Wet-strength development of paper: modification of cellulose fibres by adsorption of a natural biopolymer

Wet strength is one of paper’s most important properties. It can be developed by addition of wet strength additives during the fabrication process. Hereby paper products that require high wet strength, such as kitchen towels and bank note paper, are achieved.

This study aims to examine new polymers for future use as wet-strength additive in paper. One of them, a natural biopolymer, has in earlier studies proved to work well as wet strength additive. The objective was to find out in what extent this biopolymer could improve wet strength. A final evaluation was based on mechanical testing of sheets made from bleached Kraft fibres modified by the biopolymer.

Wet-strength polymers are used to develop or conserve the mechanical strength of paper when wetted. Wet-strength agents are added in various paper products such as; hand towels, hygiene paper and packaging grades. According to the chemical composition of these agents they can act either as protective agents by preventing fibre swelling and protecting already existing bonds, or they form new and water resistant bonds through reinforcement mechanisms.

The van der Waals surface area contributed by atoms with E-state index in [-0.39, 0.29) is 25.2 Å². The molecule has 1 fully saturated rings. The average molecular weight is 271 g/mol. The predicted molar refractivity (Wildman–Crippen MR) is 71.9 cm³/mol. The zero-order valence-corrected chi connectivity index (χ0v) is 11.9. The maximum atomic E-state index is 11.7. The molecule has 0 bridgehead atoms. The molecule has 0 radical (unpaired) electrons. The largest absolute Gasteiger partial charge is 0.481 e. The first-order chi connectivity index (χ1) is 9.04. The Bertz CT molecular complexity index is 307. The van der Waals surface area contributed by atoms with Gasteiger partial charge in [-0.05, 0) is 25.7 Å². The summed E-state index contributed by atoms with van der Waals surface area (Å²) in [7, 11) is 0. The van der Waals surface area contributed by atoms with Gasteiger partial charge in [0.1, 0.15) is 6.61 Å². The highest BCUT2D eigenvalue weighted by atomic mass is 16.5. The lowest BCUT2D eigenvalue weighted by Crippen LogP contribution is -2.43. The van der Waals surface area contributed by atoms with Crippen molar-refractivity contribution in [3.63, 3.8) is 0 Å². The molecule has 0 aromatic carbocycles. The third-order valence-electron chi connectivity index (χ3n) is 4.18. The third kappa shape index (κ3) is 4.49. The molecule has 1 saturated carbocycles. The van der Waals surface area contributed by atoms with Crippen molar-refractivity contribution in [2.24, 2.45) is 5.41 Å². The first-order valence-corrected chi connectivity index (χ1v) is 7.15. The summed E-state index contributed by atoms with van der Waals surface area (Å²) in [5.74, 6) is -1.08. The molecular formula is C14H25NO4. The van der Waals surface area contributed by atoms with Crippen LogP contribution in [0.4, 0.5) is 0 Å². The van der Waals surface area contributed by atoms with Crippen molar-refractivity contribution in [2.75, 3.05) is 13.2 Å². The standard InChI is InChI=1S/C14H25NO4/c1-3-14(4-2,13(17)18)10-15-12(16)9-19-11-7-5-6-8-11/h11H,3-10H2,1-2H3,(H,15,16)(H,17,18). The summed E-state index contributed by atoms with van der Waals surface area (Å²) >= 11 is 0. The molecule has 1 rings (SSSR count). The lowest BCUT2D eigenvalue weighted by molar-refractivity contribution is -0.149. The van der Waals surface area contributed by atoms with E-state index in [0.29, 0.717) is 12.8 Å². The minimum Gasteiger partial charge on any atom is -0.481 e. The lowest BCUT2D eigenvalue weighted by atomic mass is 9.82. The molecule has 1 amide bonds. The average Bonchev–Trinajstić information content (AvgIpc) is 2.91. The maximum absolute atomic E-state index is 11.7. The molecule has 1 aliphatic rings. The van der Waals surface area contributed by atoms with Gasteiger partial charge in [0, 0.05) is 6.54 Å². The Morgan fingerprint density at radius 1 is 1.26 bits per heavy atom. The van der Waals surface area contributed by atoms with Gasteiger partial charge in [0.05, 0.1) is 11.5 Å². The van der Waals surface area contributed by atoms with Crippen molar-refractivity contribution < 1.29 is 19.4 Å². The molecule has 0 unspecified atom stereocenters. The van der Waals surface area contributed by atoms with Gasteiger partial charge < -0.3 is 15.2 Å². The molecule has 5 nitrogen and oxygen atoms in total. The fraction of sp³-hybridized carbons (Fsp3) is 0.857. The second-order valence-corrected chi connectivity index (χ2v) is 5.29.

The natural biopolymer has a structure that is very similar to the cellulose structure. This fact together with the reactive functions of the biopolymer probably makes it possible to adsorb it to cellulose fibres.

Pre-treatments of fibres were done by adding 0.5 and 2% biopolymer to the paper pulp. The adsorption was evaluated by measuring the surface charge of pre-treated fibres.

This most popular wet-strength today is PAE (poly(aminoamide)- epichlorohydrin)) but it has some drawbacks. PAE makes paper stiffer and decreases the absorption capacity which is useful in packaging products but not in tissue paper. Other drawbacks of PAE are its bad repulpability, degradability and toxic monomers.

Author: Nordell, Patricia

Source: Lulea University of Technology

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